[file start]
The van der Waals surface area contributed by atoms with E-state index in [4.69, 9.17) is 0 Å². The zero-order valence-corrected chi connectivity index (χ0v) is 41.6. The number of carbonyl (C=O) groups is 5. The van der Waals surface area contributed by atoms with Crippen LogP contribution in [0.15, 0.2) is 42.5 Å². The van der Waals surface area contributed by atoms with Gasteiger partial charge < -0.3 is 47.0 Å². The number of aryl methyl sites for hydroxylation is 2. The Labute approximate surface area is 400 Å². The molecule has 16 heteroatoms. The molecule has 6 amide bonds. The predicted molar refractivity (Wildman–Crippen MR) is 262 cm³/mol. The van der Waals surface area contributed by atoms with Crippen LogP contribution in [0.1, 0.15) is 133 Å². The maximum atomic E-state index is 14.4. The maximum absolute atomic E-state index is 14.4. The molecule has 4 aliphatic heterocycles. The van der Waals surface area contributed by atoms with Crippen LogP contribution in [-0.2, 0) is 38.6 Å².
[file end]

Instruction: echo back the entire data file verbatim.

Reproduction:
The van der Waals surface area contributed by atoms with E-state index in [4.69, 9.17) is 0 Å². The zero-order valence-corrected chi connectivity index (χ0v) is 41.6. The number of carbonyl (C=O) groups is 5. The van der Waals surface area contributed by atoms with Crippen LogP contribution in [0.15, 0.2) is 42.5 Å². The van der Waals surface area contributed by atoms with Gasteiger partial charge < -0.3 is 47.0 Å². The number of aryl methyl sites for hydroxylation is 2. The Labute approximate surface area is 400 Å². The molecule has 16 heteroatoms. The molecule has 6 amide bonds. The predicted molar refractivity (Wildman–Crippen MR) is 262 cm³/mol. The van der Waals surface area contributed by atoms with Crippen LogP contribution in [0.1, 0.15) is 133 Å². The maximum atomic E-state index is 14.4. The maximum absolute atomic E-state index is 14.4. The molecule has 4 aliphatic heterocycles. The van der Waals surface area contributed by atoms with Crippen LogP contribution in [-0.2, 0) is 38.6 Å².